The Tribunal had to consider whether the Circular could be relied upon by the Taxpayer considering the fact that it had been issued specifically in the context of income by way of dividend and capital gains arising from the sale of shares. In this regard, the Tribunal referred to the judgment of the Hon'ble Bombay High Court in the case of DIT v. Universal International Music B.V,6 where a company incorporated under the laws of Netherlands and holding a valid TRC issued by the Netherland authorities was considered to be the beneficial owner of the royalty income received from the Indian company on the basis of the Circular, even though the income in this case was in the nature of royalty income (and not dividends or capital gains). Accordingly, the taxpayer in this case was held to be entitled to the benefits of Article 12 of the Double Taxation Avoidance Agreement between India and Netherlands.

Relying upon the above mentioned judgment of the Bombay High Court, the Tribunal held that the Circular would equally apply even in the instant case where the issue concerned the Taxpayer’s eligibility to avail benefits of the Treaty in respect of the interest income derived by it.

The Tribunal also referred to a decision of its Chennai Bench in the case of Hyundai Motor India Ltd. v. Dy. CIT.7 where the Chennai Tribunal held a Mauritius bank to be the beneficial owner of interest income.

Conclusion:

This is a very welcome judgment for non-resident taxpayers as the Tribunal has clearly held that as long as the taxpayer is able to produce a valid TRC, it should be considered as sufficient evidence not just of the residence of the taxpayer but also of the taxpayer being the beneficial owner of the income in question. Further, the Tribunal also decided to allow the benefit of the Circular to interest income despite the Circular being limited to income from capital gains and dividends.

The ruling will be especially relevant for debt investments from Mauritius, in light of the amendments to the Treaty in 2016, due to which interest is subject to a lower withholding tax of 7.5%.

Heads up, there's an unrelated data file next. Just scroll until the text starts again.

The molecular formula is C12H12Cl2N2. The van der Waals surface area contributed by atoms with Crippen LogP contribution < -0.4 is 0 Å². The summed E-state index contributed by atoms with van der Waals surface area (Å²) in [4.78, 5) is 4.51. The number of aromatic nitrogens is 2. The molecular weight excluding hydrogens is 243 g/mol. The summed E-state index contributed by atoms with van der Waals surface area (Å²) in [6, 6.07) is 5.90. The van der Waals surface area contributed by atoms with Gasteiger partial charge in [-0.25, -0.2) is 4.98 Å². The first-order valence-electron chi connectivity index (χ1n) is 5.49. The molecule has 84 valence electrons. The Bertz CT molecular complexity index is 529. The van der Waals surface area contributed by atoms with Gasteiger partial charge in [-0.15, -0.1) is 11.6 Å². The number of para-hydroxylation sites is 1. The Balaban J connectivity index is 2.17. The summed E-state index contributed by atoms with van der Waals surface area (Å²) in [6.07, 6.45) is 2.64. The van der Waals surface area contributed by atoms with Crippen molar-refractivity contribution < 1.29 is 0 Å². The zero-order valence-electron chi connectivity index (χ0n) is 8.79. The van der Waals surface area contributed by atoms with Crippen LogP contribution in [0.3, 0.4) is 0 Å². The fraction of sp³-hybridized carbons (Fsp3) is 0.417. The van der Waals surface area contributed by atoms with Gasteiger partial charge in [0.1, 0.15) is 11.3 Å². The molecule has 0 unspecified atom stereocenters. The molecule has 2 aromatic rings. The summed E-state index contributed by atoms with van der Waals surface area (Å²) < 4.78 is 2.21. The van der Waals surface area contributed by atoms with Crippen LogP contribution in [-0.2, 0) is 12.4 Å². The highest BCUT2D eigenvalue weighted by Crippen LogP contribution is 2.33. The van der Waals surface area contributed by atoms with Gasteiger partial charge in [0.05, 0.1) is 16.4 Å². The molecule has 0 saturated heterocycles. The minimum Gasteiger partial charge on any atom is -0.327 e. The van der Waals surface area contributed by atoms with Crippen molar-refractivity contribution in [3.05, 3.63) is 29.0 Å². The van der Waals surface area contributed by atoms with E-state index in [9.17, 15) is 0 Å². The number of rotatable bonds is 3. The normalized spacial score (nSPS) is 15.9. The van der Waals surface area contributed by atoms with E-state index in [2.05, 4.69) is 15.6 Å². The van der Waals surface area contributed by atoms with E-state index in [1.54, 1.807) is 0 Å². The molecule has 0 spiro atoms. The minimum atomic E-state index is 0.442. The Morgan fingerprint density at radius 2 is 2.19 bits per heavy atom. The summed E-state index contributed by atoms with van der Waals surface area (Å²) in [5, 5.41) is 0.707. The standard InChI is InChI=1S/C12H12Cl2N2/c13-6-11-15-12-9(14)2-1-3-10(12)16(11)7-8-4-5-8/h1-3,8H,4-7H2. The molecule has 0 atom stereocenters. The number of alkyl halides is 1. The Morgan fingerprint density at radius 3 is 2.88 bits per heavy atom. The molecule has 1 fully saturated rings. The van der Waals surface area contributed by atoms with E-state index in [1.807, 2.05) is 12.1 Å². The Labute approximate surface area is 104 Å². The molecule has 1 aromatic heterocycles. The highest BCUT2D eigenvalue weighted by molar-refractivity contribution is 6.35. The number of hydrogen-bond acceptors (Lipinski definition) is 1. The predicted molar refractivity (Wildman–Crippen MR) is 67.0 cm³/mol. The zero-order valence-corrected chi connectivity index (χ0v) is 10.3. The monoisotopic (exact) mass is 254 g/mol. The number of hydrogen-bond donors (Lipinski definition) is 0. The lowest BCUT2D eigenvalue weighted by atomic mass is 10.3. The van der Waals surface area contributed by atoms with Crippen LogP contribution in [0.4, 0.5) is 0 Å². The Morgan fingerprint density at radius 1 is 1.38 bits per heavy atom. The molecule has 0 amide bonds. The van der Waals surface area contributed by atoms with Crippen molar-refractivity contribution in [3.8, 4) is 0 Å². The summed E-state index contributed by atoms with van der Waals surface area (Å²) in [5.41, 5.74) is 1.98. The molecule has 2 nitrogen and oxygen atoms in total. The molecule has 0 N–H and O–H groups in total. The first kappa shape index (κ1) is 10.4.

While the instant case is with respect to interest earned by a Mauritius bank, the same reasoning should also hold good for investments by institutional investors. Interestingly, one of the arguments raised by the revenue in this matter was the fact that the Taxpayer was only carrying out the activity of a Foreign Institutional Investor (FII) in India. In an earlier order dated December 16, 2016, the Tribunal had also held that merely because the Taxpayer was not carrying out any banking activity in India would not disentitle it to claim the benefit of Article 11(3)(c) of the Treaty as long as it was carrying out banking activities in Mauritius. The Tribunal noted that in order to be eligible for this exemption, the Treaty does not require a Mauritius entity to carry out banking activity in India as well. The Tribunal agreed that the Taxpayer being a bank, is allowed to invest in India as a FII after receiving requisite registration from SEBI and carrying out such activity cannot be considered as being mala fide in nature.


Shashwat Sharma & Shipra Padhi

You can direct your queries or comments to the authors


1 [2018] 96 taxmann.com 544 (Mumbai - Trib.)

2 Article 11(3) of the Treaty is reproduced below as follows:

Interest arising in a Contracting State shall be exempt from tax in that State provided it is derived and beneficially owned by:
(a) the Government or a local authority of the other Contracting State ;
(b) any agency or entity created or organised by the Government of the other Contracting State ; or
(c) any bank carrying on a bona fide banking business which is a resident of the other Contracting State.

3 Ibid.

4 The CBDT Circular 789 clarifies as follows:

"2. ........ It is hereby clarified that wherever a Certificate of Residence is issued by the Mauritian Authorities, such Certificate will constitute sufficient evidence for accepting the status of residence as well as beneficial ownership for applying the DTAC accordingly."

5 [2003] 263 ITR 706

6 [2013] 214 Taxman 19 (Bom.)

7 [2017] 81 taxmann.com 5